Local Wildrose president under fire for comments on GSA's and residential schools

By James Wood
April 11, 2017 - 10:38am Updated: April 11, 2017 - 7:19pm

 

The President of the Medicine Hat Wildrose Constituency association is facing a social media backlash, after comparing government action on gay-straight alliances (GSAs) in the Alberta school system to dark periods of Canadian history.

In a Facebook post made on April 4, 2017, Maureen Prince expresses support for the stance taken by Alberta's Progressive Conservative Party Leader Jason Kenney on GSAs, in which parents would be informed when their children join the clubs.

In her post, Prince expressed doubts that a teacher would know better than a child's parent, and "That a 5 year old is capable of making life altering choices without parental support."

"Unless a parent is grossly negligent, a parent is always the best advocate for their child. Always," reads Prince's post.

"Good for you Jason Kenney for being a voice of reason in a supercilious policy. Keep standing up for children and helping parents continue to provide the best care for their children. To those who disagree with Kenney, take a look at history... when has the government done better than a parent? How did the native schools turn out? Yup, that was the government telling us they knew best. How about sterilizing handicapped people? Yup, another brilliant government idea. Capable parents are everywhere, give them some credit!"

The post then links to an article describing the disagreement between Kenney and Wildrose leader Brian Jean on the matter.

Since the post was made to Prince's Facebook page, a growing reaction has been expressing anger with Prince's choice of comparison. Commenters have described her choice as "insensitive" and "outright cruel".

CHAT TV reached out to both Prince and Cypress-Medicine Hat MLA Drew Barnes for comment on the post.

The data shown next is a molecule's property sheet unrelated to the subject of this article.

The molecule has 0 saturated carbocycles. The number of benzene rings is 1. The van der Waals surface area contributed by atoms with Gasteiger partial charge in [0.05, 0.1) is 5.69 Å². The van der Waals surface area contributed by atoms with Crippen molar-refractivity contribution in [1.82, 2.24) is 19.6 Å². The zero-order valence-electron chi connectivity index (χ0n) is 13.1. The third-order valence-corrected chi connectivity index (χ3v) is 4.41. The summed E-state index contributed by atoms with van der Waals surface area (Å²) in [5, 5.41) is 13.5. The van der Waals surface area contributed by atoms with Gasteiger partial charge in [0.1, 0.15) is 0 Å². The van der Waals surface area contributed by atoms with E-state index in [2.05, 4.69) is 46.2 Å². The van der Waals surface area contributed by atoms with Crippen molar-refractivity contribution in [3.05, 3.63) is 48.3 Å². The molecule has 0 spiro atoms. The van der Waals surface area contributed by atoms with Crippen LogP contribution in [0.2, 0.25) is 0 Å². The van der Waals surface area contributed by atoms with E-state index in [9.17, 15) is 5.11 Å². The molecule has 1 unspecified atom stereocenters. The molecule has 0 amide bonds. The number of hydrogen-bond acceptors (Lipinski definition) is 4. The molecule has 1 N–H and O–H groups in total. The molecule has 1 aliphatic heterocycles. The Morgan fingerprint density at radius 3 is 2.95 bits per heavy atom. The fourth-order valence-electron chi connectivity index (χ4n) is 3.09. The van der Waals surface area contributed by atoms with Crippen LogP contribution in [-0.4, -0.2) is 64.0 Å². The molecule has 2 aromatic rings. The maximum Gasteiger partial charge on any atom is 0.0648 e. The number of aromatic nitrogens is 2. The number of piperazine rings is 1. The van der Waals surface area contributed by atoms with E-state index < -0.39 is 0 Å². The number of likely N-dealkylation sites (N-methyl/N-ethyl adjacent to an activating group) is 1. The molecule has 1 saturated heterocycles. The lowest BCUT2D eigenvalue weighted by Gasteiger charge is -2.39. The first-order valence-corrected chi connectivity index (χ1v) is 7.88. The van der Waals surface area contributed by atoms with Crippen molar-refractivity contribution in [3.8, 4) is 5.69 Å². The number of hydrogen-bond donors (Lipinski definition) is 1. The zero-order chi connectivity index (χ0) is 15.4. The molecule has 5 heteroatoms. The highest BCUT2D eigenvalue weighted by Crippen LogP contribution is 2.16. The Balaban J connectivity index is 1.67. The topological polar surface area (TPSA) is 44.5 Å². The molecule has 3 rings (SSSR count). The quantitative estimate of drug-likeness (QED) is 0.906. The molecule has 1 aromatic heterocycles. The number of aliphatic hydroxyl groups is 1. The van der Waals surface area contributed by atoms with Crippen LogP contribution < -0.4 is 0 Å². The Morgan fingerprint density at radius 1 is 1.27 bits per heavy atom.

In response to the request for comment, the Wildrose Party supplied the following statement from Barnes, which did not specifically address the comments made by Prince. “I believe that every single child has the right to an education in a safe and caring learning environment and this principle should guide the conversations we have on this issue. I also understand the desire of parents to have a paramount role in the lives of their children. As our party believes, parents are the child’s first teachers, and are the primary decision-makers for their children’s education. The buttons that were provided to me by a constituent yesterday reflect this principle. I do understand that some of the rhetoric currently brought to this debate is not helpful and lacks perspective. The bottom line is that parents need to be respected as partners as policy makers work to ensure the safety and security of children in the school environment.” Deputy Premier and Alberta Health Minister Sarah Hoffman is criticizing the Facebook post made by Prince. She said the juxtaposition between 'creating safe spaces for children' in schools and residential schools was inappropriate. “I think to say that that is the same as residential schools where children were stripped from their culture and from their communities who often faced physical assault, sexual assault, loss of language and culture, I think it shows just how out of touch some of the leaders of the Wildrose party [are], including this riding association president,” said Hoffman.

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